In a Sunburned Country by Bill Bryson

“[Australia] is the home of the largest living thing on earth, the Great Barrier Reef, and of the largest monolith, Ayers Rock (or Uluru to use its now-official, more respectful Aboriginal name). It has more things that will kill you than anywhere else. Of the world’s ten most poisonous snakes, all are Australian. Five of its creatures – the funnel web spider, box jellyfish, blue-ringed octopus, paralysis tick, and stonefish – are the most lethal of their type in the world. This is a country where even the fluffiest of caterpillars can lay you out with a toxic nip, where seashells will not just sting you but actually sometimes go for you. … If you are not stung or pronged to death in some unexpected manner, you may be fatally chomped by sharks or crocodiles, or carried helplessly out to sea by irresistible currents, or left to stagger to an unhappy death in the baking outback. It’s a tough place.” Bill Bryson, In a Sunburned Country

If you’ve been reading this blog for awhile, then you may know that I moved to Australia about a year ago.  Now, my time here in this fabulous, complicated, and strange country is nearing its end and to mark that I am reviewing one of my favorite books by one of my favorite writers, which just so happens to be about one of my favorite countries.

If you haven’t heard of Bill Bryson before, he’s a gloriously entertaining travel writer – though he’s also written some stellar non-fiction about the history of the world and the English language – and I love him a little bit. He’s got the full package: his books are written in a kind of comedically witty style. His travels consist mainly of him going to a place, getting lost, walking for ages, finding a pub, and proceeding to get drunk with the locals. This is the kind of travel I can get behind. This is what travel should be: getting drunk with the locals in a pub somewhere off the beaten track.

I first read In a Sunburned Country long before I ever imagined I’d find myself in Australia, but it instantly became one of my favorite books. It was this book that first introduced me to the concept of Australia as an actual country, rather than a distant conglomeration of stereotypes: kangaroos, Crocodile Dundee, funny accents.  It was this book that first made me think, “Hmm, Australia sounds pretty good. If I ever get over my fear of the fact that EVERYTHING WILL KILL ME, I would like to go there someday.”

And nearly a decade later, here I am. Here I was. While I failed to be bitten by a croc, stung by a jellyfish, or chased by a tiger snake, Bryson’s sentiments on this country ring so unflappably true that I think this book may just be the perfect condensation of what Australia is.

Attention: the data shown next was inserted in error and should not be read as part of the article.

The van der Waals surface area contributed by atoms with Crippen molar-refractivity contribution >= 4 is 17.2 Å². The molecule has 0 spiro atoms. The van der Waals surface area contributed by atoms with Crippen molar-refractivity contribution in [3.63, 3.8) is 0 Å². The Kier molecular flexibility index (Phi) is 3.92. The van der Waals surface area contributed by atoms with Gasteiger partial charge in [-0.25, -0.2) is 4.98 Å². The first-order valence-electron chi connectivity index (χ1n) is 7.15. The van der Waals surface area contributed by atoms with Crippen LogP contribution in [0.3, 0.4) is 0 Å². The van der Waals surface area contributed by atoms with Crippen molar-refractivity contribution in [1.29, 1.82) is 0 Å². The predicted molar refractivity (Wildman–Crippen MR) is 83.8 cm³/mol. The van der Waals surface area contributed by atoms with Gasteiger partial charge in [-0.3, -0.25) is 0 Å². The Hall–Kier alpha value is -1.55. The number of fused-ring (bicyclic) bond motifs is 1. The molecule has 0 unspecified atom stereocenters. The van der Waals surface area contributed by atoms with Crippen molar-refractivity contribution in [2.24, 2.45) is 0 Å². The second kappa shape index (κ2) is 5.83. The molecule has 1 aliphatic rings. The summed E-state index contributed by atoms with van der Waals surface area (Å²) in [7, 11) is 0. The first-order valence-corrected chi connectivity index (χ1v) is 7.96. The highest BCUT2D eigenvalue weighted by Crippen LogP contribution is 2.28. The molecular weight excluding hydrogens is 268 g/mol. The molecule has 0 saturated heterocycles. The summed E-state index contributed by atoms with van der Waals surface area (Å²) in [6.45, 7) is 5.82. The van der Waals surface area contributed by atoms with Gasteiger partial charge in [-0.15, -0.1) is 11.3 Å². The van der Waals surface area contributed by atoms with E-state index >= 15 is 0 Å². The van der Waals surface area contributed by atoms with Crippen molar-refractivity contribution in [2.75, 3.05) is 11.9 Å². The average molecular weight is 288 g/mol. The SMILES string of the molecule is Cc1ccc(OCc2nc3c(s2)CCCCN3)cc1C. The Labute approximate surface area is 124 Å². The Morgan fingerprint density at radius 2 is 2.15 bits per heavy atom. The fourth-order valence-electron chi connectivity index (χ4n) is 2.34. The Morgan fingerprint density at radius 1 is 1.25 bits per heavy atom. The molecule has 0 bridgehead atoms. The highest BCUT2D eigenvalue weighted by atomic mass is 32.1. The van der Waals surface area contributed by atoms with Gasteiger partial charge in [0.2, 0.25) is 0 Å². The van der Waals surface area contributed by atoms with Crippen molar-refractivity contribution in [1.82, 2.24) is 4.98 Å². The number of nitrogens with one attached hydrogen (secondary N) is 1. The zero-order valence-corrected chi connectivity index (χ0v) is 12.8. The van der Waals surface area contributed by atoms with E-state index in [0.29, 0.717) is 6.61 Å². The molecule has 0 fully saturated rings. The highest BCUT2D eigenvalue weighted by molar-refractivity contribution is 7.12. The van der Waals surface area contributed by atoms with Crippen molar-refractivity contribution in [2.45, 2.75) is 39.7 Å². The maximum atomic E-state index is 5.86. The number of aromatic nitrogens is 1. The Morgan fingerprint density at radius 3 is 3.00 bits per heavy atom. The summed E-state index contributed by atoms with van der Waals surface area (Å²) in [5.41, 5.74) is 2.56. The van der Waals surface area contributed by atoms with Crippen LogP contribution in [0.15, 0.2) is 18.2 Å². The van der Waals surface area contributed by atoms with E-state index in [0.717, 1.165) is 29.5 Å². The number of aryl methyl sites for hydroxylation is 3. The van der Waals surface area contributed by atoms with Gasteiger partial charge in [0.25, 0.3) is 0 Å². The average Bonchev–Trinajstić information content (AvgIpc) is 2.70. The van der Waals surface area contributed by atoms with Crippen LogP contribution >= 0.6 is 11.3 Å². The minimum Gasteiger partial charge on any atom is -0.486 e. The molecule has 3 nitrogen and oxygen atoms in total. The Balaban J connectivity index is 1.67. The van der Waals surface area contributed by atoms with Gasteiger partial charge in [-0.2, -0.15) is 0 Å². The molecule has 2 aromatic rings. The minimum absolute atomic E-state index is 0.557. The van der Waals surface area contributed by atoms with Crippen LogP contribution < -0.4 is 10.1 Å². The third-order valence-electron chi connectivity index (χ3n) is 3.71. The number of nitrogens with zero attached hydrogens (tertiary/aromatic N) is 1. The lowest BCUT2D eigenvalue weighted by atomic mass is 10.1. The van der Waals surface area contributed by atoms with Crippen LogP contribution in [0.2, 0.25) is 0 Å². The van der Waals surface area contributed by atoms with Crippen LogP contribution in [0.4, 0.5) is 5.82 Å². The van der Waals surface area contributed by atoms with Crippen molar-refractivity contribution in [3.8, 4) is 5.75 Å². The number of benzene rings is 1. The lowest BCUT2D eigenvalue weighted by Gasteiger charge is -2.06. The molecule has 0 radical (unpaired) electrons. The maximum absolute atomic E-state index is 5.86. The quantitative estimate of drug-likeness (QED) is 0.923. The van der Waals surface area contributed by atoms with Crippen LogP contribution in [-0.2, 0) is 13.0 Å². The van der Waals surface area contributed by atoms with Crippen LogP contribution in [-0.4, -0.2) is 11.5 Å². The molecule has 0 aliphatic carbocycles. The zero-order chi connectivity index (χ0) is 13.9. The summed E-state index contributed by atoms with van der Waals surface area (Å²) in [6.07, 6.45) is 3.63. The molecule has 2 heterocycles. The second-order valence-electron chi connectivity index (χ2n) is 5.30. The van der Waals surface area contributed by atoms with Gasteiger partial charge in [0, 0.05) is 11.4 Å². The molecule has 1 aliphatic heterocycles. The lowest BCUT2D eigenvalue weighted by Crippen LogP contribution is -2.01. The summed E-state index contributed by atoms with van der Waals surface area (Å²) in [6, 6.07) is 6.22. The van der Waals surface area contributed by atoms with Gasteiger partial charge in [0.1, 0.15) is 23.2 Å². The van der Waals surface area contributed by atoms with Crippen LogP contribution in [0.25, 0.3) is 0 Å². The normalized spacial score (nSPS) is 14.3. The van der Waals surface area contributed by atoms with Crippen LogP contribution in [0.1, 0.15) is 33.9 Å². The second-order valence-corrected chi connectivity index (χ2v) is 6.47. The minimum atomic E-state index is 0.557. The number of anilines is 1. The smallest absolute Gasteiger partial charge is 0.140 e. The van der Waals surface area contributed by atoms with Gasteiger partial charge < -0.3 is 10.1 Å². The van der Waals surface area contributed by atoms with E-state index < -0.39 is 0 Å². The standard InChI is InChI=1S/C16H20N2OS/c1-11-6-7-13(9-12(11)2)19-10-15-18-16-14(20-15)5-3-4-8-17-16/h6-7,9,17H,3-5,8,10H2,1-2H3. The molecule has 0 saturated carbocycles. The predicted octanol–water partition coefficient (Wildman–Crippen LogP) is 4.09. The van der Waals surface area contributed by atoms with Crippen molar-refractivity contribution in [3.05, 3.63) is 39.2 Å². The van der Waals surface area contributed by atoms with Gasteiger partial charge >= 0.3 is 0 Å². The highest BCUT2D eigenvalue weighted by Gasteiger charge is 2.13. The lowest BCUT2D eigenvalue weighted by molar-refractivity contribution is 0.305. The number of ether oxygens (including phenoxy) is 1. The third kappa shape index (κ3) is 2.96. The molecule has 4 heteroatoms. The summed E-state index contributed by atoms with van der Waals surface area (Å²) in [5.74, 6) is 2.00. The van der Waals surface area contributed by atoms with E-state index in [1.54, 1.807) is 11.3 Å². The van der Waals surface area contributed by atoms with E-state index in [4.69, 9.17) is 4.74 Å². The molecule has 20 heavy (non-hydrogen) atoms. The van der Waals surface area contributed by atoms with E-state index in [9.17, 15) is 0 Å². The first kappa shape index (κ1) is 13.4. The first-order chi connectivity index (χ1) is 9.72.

“I’m quite certain that if the rest of the world vanished overnight and the development of cricket were left in Australian hands, within a generation, the players would be wearing shorts and using the bats to hit each other, and the thing is, it’d be a much better game for it.” Bill Bryson, In a Sunburned Country

Ah, Australia. Where the men wear short shorts and tall socks, the lingo is indecipherable yet the sentiment clear, where coffee shops abound and the sun shines every day. If you’ve ever had an interest in Australia – or even if you haven’t – you should read this non-fiction travel book. It’s sterling. It’s funny, and it’s true.

 

Except for one particular quote. Recently in Australia a rather unsavoury political atmosphere has appeared. Their new PM, Tony Abbott, seems hellbent on destroying as much of this astounding nature as he can get his greedy paws on. While Bryson, back in 2001, wrote:

“Australia is mostly empty and a long way away. Its population is small and its role in the world consequently peripheral. It doesn’t have coups, recklessly overfish, arm disagreeable despots, grow coca in provocative quantities, or throw its weight around in a brash and unseemly manner. It is stable and peaceful and good. It doesn’t need watching, and so we don’t. But I will tell you this: the loss is entirely ours.” 

…this sentiment, I feel, no longer holds completely true. The Great Barrier Reef, possibly one of the most incredible natural wonders not only for its beauty but for its size, age, and diversity of incredible life, is under attack by mining interests – and because the rest of the world doesn’t watch it, this is being allowed to happen. Maybe we should keep a closer eye on our neighbours, even if our neighbours are on the other side of the planet.  A plan to dredge 35 million tons of the seafloor directly through the GBR has been approved – to create a shipping channel for oil tankers.

Delightful, right? If you’ve ever wanted to see the reef, I recommend you book your flights ASAP. Alternatively, if you’d like to do something to stop this, get on the internet and learn more, donate to the fight back, and make your voice heard.  Because even though Australia may be very far away and mostly empty, it is part of our planet as well. It is the oldest continent on Earth and contains plants, animals, and ecosystems that exist nowhere else on Earth. This is not something we should be ignoring.

And as if you needed any encouragement to support this astounding place, read Bryson’s book. He explains much better than I ever could what makes Australia so unique and so worth preserving.

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